a long drink

16. : adequate in amount : capable of meeting consumer needs

corn is in long supply

17. of fractional paper sizes : having a longer dimension equal to the shorter dimension of the full-size sheet

long quarto

18.

a. : flowing readily : fluid

a long printing ink

b. : yielding a readily flowing mixture

a long carbon black

19. : telephoto

- at long last

- at the longest

- long in the tooth

II. adverb

( -er/-est )

Etymology: Middle English longe, lange, from Old English, from long, lang, adjective

1. : for or during a long time

children know what a story or play is long before they know what an essay is — George Sampson

a quiet picturesque resort, long the gathering place of artists — American Guide Series: Michigan

2. : at or to a long distance : far — used chiefly in combination

long -removed

long -traveled

3. : for the duration of a specified period

all summer long

all his life long

all day long

4. : at a point of time far before or after a specified moment or event

long before the discovery of America

his diary was deciphered long after his death

5. : after or beyond a specified time — used in the comparative

didn't stay longer than five o'clock

the city held out longer than a year under siege

III. noun

( -s )

Etymology: Middle English long, lang, from long, lang, adjective

1. : a long period of time

expected the train before long

2.

[Middle English, from Medieval Latin longa — more at longa ]

in mensural notation : a note that in imperfect time is one half the length of a large note and twice the length of a breve, and in perfect time is one third the length of a large note and three times the length of a breve

3. : a long syllable

4. : one who purchases or operates on the long side of the market — compare bull 2a

5. : a long signal (as in Morse code)

tapped out a long and a short

blew two longs on his whistle

6.

a. longs plural : long trousers

was proudly wearing his first pair of longs

b. : a size in men's clothing (as suits, coats, slacks) for the person who is above average in height

7. longs plural : long-term bonds

- the long and short

IV. intransitive verb

( -ed/-ing/-s )

Etymology: Middle English longen, langen, from Old English longian, langian; akin to Old Saxon langōn to long, Old High German langēn, Old Norse langa; derivative from the root of English long (I)

: to feel a strong desire or craving : wish for something intensely : yearn

long for summer to come

when I look at her dancing, I long to dance with her — Anne D. Sedgwick

longs for the big sales that a sensational book or a novelty may seem to promise — August Frugé

Synonyms:

long , yearn , hanker , pine , hunger , and thirst mean in common to have a strong desire (for something). long implies wishing for something with one's whole heart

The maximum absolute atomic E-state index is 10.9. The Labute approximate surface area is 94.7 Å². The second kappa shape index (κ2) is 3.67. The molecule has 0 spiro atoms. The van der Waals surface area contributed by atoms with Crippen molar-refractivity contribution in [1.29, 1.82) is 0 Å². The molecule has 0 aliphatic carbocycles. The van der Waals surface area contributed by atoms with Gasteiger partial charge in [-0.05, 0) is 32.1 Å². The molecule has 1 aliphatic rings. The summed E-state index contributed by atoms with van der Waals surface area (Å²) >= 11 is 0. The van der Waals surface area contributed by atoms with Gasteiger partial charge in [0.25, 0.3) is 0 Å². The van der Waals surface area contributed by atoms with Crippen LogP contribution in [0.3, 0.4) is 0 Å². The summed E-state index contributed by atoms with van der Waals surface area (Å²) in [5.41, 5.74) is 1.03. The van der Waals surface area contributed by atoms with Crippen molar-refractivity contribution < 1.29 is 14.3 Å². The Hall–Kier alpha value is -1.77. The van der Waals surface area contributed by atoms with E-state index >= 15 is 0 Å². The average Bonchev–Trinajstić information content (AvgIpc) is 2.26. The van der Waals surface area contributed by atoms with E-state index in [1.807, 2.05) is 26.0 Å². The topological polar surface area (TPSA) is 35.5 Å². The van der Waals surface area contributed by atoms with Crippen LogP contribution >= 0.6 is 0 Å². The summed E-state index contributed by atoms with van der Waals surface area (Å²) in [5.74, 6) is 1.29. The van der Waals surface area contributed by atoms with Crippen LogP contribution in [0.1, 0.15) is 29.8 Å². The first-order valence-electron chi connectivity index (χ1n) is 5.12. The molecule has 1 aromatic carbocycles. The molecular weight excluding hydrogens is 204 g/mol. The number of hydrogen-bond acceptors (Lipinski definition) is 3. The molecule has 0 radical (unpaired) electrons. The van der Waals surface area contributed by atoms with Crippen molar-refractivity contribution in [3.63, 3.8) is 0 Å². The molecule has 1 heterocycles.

however much you may long for a cigarette — Agnes M. Miall

long for peace and security after war and disorder

for the first time in her life she had ceased longing, ceased striving — Ellen Glasgow

yearn adds to long the idea of eagerness, tenderness, or passionateness

yearn for something to believe in

they often became homesick and yearned for their old associations — V.G.Heiser

gazed into his faded blue eyes as if yearning to be understood — Joseph Conrad

yearned for the return of a lover

hanker suggests somewhat disparagingly that one is made uneasy or restless by a desire

he hankered after other, strange delights — Robertson Davies

no hankering to be the founder of a new system of philosophy — M.R.Cohen

all who enjoy or hanker after a life in the open air — British Book News

hanker after illicit pleasures

pine suggests a languishing or other more or less adverse physical effect from usually fruitless longing

one realizes all the pleasure of the present good; the other converts it into pain by pining after something better — T.L.Peacock

some people pine for adventure, stalk it, woo it with lures — Sylvia Berkman

the job he had always pined for — Time

hunger and thirst suggest a compelling craving

could even a mother have hungered more acutely for the sight of a daughter? — Ellen Glasgow

people thirsting for conquest — Julien Benda

she was thirsting to hear the whole of the story — Winston Churchill

V. intransitive verb

( -ed/-ing/-s )

Etymology: Middle English longen, from along ( on ) because (of) — more at along of

archaic : to be suitable or fitting

give thee everything that longs unto the daughter of a king — William Morris

VI. abbreviation

1. longeron

2. longitude; longitudinal

Webster's New International English Dictionary.      Новый международный словарь английского языка Webster.